FOR IMMEDIATE RELEASE
Friday, March 21, 2003
SEXUALLY TRANSMITTED VIRUS WITH LINK TO CERVICAL CANCER CREATES CONCERN FOR SEXUALLY ACTIVE ADOLESCENTS
At a recent adolescent medical conference in Boston, experts discussed the near epidemic proportions of the Human Papilloma Virus (or HPV) among adolescents. Experts believe it to be the most common Sexually Transmitted Disease in America; one that’s especially prevalent among the poor and the young who live in New York City and other urban centers.
Of most concern is the fact that HPV has been shown to put women at greater risk for cervical cancer. Since the disease is almost always asymptomatic, detection and early intervention are key.
“This is why we encourage pelvic exams on a semi-annual basis for adolescents who are “sexually active,” said Dr. Warren M. Seigel, Director of Adolescent Medicine at Coney Island Hospital in southern Brooklyn. “We have been seeing girls who have HPV as young as 12 or 13.”
“Teens need to know that the virus is probably not something they’ll be able to see or feel. Yet, it can be easily detected and treated. It starts with a simple, non-invasive and painless examination.”
HPV will often cause genital warts, which are only visible if external. A pap smear is the exam used to determine any abnormalities. In the case of an abnormal test result, the physician will often recommend a colposcopy. This test looks at the tissues of a woman’s cervix or vagina using a magnifying instrument called a colposcope. The procedure is an accurate determinant for detecting the presence of cancer cells and for choosing the best treatment.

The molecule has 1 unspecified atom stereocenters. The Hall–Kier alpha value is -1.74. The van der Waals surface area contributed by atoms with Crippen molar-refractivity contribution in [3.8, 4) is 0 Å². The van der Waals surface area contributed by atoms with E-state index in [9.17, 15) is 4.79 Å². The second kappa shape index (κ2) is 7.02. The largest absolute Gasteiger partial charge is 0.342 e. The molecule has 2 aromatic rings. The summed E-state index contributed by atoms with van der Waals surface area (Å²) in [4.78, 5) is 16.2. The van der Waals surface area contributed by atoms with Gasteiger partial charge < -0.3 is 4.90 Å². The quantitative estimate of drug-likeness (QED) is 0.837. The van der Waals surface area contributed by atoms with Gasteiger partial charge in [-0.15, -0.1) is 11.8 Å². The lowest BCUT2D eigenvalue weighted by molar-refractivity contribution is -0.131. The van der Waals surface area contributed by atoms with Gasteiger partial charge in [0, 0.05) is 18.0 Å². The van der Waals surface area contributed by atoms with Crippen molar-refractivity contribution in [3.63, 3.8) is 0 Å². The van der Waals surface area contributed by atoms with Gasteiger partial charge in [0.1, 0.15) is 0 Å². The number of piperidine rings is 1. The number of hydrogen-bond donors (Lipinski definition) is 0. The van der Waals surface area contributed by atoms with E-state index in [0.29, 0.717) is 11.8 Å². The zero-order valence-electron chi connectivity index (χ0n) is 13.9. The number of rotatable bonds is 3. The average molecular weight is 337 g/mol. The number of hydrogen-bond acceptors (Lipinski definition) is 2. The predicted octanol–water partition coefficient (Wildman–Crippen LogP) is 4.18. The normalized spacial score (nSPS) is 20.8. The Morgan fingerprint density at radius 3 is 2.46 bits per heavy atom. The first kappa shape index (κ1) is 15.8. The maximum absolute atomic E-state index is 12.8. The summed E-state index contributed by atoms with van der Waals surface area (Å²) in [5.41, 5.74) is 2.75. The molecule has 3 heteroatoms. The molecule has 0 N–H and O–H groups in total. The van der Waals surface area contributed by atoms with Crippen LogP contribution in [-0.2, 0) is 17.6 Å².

“This is a painless procedure that really makes a difference for determining the problem and recommended treatment,” said Dr. Seigel. “Although HPV will often not turn into cervical cancer, the sooner it is detected and treated the better.”
Several treatments are available to help heal the warts that can spread the disease. Physicians can remove the genital warts surgically, often through use of a laser, or through medication. Treatments may need to be repeated to be 100% effective.
“Patients shocked and embarrassed by their condition need to know that we can help alleviate the pain and discomfort caused by HPV,” said Seigel. “This is why we strongly recommend that young women who are sexually active be screened every six months.”